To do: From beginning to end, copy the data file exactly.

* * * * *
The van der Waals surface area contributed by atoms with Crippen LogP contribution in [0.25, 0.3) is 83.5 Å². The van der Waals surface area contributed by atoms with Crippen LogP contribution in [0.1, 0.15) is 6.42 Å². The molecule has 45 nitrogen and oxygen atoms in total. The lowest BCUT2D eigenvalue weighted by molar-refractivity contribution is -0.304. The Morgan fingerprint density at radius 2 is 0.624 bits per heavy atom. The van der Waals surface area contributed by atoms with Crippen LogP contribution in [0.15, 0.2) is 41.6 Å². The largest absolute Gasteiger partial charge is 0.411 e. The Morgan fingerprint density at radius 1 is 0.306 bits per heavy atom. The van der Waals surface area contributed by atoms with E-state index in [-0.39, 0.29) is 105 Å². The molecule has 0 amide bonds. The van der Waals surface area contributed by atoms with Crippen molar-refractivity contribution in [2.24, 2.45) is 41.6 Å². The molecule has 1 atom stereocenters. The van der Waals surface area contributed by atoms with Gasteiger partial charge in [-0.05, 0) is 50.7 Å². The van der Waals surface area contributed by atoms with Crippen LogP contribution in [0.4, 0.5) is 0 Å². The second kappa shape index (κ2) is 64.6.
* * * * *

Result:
The van der Waals surface area contributed by atoms with Crippen LogP contribution in [0.25, 0.3) is 83.5 Å². The van der Waals surface area contributed by atoms with Crippen LogP contribution in [0.1, 0.15) is 6.42 Å². The molecule has 45 nitrogen and oxygen atoms in total. The lowest BCUT2D eigenvalue weighted by molar-refractivity contribution is -0.304. The Morgan fingerprint density at radius 2 is 0.624 bits per heavy atom. The van der Waals surface area contributed by atoms with Crippen LogP contribution in [0.15, 0.2) is 41.6 Å². The largest absolute Gasteiger partial charge is 0.411 e. The Morgan fingerprint density at radius 1 is 0.306 bits per heavy atom. The van der Waals surface area contributed by atoms with E-state index in [-0.39, 0.29) is 105 Å². The molecule has 0 amide bonds. The van der Waals surface area contributed by atoms with Crippen molar-refractivity contribution in [2.24, 2.45) is 41.6 Å². The molecule has 1 atom stereocenters. The van der Waals surface area contributed by atoms with Gasteiger partial charge in [-0.05, 0) is 50.7 Å². The van der Waals surface area contributed by atoms with Crippen LogP contribution in [0.4, 0.5) is 0 Å². The second kappa shape index (κ2) is 64.6.